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So, I am trying to solve Schrödinger Equation for Dirac delta potential.

The Schrödinger equation: $$ -\frac{\hbar^2}{2m}\frac{d^2\Psi(x)}{dx^2} + V(x)\Psi(x) = E\Psi(x) $$ And, the potential looks like: $$ V(x) = \sum_{i=1}^P \sigma_i\delta(x-x_i) $$

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  • $\begingroup$ If the number of delta functions goes to infinity, this is a slightly generalized version of the Dirac Comb - that might help in your search. $\endgroup$ – J. Murray Feb 26 '18 at 16:12
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    $\begingroup$ This is essentially a boundary matching problem $\endgroup$ – By Symmetry Feb 26 '18 at 16:34
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    $\begingroup$ The double delta potential is treated in plenty of online resources and textbooks, and the tools to expand from two to $n$ deltas are identical to those used in an $n$-piece piecewise-constant potential. So: what exactly do you want to know? What is it about the procedure that is causing you trouble? $\endgroup$ – Emilio Pisanty Feb 26 '18 at 16:41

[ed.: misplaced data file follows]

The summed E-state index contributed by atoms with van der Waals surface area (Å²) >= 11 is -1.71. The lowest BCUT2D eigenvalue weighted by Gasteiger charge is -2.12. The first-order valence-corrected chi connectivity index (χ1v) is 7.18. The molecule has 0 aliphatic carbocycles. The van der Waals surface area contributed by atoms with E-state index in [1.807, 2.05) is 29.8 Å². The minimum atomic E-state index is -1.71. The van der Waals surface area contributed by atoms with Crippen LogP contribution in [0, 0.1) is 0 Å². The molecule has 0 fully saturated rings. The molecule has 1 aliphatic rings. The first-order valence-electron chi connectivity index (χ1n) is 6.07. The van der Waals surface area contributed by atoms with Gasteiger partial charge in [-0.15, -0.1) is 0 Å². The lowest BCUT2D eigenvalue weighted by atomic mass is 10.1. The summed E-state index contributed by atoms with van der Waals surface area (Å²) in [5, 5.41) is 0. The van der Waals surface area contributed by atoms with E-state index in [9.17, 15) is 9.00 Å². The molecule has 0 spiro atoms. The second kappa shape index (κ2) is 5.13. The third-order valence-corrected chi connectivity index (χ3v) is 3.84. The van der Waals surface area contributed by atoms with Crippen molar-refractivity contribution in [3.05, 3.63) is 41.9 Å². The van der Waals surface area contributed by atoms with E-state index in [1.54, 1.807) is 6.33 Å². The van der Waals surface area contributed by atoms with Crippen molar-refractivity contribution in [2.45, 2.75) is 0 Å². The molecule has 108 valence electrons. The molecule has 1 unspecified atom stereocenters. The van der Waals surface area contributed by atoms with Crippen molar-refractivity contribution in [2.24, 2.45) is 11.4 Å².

• $\begingroup$ Related. $\endgroup$ – Cosmas Zachos Feb 26 '18 at 16:44
  • $\begingroup$ thank you for your responses. I am taking Quantum Mechanics for the first time and in book of Stephen Gasiorowicz, I couldn't find anything similar to this or even in wikipedia. My problem is that I don't know how to manipulate this V(x) potential to solve the differential equation. $\endgroup$ – Zulfidin Khodzhaev Feb 26 '18 at 17:09
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This is the Kronig-Penney model. Solve the Schrödinger equation between two Dirac peaks (easy: the particle is free) then write the continuity of the wavefunction. Integrate the Schrödinger equation around a Dirac peak (i.e. over $[x_i-\epsilon;x_i+\epsilon]$ to show that $\psi'$ is not continuous and that the discontinuity is proportional to $\sigma_i$. With the continuity of $\psi$, you now have enough equations to determine all coefficients.

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